Sixty years ago, a 16-year-old high school student named Lucille Keitz got up from bed, carefully combed her hair, slipped into a fine dress, put on her good winter coat, pinned a brooch to the collar, and went on the ultimate field trip.
Within a few hours, the Stowe High School freshman stood at the base of a massive assembly of stoves and valves and pipes, all properly stained and splattered. Behind her, smoke or steam rose into the air. “DANGER WATCH FOR GAS,” read a nearby sign. Lucille was getting a close-up view of that most impressive of industrial facilities: the blast furnace. Envy filled the heart of every kid whose most adventuresome field trip was a tour of the local bread factory.
Lucille’s adventure began with a letter to the Pittsburgh Coke and Chemical Co.
“In Chemistry class we have to build a project,” she wrote. “I would like to build a blast furnace. Could you please send me the necessary materials for building a blast furnace.”
Recognizing what Lucille didn’t — that sending several tons of refractory brick, steel and machinery wasn’t feasible — the company wrote back and suggested Lucille visit a blast furnace and learn first-hand how the facility converted raw material into iron.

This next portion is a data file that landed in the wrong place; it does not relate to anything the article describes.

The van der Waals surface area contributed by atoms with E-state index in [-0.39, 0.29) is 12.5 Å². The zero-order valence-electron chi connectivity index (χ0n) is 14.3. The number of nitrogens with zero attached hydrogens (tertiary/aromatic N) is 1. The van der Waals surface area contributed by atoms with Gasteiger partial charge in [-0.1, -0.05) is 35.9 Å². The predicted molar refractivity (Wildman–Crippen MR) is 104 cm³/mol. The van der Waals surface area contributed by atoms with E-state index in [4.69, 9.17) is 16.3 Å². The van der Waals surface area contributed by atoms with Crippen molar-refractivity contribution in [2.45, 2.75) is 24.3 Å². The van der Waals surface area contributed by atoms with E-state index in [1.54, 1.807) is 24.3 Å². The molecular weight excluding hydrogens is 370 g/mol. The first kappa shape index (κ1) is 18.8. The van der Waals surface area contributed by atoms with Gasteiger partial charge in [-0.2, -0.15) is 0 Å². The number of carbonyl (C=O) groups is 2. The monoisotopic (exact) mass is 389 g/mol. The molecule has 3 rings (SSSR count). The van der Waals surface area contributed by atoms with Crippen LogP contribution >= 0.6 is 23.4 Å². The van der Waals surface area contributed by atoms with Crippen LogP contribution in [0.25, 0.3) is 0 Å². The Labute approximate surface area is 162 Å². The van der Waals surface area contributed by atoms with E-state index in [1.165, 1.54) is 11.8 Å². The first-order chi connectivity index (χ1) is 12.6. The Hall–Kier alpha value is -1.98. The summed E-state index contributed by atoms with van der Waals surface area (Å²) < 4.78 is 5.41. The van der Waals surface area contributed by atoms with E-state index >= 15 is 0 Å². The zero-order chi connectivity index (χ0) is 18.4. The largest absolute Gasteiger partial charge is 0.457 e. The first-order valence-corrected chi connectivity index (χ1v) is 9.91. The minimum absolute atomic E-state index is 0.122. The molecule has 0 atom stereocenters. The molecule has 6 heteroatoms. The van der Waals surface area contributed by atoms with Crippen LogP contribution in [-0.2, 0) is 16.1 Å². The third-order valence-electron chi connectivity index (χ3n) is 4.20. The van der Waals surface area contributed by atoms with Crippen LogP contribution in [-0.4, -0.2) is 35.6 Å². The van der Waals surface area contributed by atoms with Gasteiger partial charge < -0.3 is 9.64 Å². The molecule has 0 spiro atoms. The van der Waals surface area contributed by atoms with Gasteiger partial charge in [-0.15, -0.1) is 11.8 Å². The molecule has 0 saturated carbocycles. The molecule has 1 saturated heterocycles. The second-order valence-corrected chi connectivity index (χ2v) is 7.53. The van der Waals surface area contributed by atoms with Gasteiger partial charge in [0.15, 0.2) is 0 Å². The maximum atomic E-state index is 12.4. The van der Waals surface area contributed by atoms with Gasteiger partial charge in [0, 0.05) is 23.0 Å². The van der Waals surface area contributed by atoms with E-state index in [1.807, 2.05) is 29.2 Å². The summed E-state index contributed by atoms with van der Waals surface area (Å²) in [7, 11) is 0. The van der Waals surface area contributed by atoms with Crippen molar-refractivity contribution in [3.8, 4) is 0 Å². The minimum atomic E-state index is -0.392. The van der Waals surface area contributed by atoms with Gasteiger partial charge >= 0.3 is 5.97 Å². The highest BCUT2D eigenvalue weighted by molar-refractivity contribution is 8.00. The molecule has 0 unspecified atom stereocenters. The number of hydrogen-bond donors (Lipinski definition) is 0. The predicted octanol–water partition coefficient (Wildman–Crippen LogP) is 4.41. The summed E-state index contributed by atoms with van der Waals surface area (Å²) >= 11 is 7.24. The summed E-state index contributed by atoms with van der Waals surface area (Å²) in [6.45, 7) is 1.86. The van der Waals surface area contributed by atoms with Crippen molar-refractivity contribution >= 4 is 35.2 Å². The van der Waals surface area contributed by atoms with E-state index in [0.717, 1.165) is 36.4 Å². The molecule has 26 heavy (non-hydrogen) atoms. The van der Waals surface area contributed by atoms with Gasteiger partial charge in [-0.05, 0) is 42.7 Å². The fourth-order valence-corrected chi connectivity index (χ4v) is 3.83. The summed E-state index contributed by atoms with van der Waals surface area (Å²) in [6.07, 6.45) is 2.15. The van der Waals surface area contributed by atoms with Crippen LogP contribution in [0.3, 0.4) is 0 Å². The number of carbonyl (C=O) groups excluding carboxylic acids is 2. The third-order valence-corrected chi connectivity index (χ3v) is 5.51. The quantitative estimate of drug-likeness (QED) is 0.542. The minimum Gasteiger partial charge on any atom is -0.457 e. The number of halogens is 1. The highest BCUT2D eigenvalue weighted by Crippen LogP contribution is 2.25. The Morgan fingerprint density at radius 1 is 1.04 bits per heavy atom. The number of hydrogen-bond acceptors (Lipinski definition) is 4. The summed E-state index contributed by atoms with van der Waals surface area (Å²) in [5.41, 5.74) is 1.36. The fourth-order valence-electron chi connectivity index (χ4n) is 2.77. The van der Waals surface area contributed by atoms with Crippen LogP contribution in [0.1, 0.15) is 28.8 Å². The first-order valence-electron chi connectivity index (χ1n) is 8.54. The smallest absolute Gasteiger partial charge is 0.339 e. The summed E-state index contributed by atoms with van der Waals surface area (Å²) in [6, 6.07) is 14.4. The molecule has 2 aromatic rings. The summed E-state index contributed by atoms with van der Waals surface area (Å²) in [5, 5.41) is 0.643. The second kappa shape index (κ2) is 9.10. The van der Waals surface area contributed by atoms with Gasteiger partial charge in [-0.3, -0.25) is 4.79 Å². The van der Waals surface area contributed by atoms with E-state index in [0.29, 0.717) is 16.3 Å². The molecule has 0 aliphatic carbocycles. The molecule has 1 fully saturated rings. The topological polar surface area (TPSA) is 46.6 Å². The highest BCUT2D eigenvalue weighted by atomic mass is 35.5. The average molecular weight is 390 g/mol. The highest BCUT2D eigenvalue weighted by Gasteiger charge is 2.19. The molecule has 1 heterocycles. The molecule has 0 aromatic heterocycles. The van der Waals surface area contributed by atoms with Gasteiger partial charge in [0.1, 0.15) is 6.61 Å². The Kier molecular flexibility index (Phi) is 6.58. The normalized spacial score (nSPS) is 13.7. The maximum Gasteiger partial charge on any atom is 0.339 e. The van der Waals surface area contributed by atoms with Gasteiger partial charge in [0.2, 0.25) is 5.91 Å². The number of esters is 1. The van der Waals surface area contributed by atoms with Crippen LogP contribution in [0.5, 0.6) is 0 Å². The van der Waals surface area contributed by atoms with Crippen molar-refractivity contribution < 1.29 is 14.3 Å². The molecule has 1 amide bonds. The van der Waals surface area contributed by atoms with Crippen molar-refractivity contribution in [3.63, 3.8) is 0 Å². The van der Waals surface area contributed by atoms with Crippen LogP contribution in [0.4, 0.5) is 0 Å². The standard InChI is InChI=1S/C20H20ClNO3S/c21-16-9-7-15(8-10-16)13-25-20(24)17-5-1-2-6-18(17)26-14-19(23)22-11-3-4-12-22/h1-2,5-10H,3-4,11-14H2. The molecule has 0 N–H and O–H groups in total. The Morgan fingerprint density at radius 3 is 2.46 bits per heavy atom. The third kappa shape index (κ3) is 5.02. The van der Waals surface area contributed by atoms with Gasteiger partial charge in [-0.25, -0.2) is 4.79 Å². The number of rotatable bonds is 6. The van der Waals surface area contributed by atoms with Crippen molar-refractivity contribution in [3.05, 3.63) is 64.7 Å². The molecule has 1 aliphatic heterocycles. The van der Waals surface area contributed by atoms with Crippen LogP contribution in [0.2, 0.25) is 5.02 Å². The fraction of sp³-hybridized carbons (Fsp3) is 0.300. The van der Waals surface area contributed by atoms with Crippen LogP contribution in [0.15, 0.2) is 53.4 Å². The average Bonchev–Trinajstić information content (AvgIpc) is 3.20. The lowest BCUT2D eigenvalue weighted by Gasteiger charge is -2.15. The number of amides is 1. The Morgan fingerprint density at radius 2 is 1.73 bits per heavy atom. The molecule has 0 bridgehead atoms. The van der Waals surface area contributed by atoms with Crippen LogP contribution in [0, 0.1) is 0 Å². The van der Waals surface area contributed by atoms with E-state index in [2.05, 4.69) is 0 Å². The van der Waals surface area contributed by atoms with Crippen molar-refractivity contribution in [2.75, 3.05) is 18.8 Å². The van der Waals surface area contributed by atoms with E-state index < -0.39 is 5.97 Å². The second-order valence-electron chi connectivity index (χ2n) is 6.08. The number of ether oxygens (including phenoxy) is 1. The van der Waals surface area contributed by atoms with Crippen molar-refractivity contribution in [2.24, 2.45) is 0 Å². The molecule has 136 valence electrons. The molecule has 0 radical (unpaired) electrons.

Her tour was documented in five photographs and a few paragraphs published in The Pittsburgh Press Sunday Roto Magazine on March 3, 1957. “Ambition pays off,” read the headline.
In the picture showing Lucille at the base of the furnace, the young woman seems like a miniature version of a person who’d gotten lost on the set of the original “Alien” movie. Everything appears too big, too awesome. The image is the most effective we’ve seen at illustrating the scale of and size of the steel- and iron-making machinery that once lined Pittsburgh’s rivers.
In another photograph, Lucille and a guide step along what seems a dainty steel stairway suspended 70 feet above a tangle of pipes. Lucille wears a white safety jacket over her coat. A hard hat sits upon her carefully coiffed hair. Set among this dark industrial backdrop, she stands out like a carnation in a coal cellar.
We’re sure Lucille remembers her fantastic tour, and we’d love to talk to her about it. If you know where she can be found, let us know at email@example.com — we’d love to share her memories of the day.
— Steve Mellon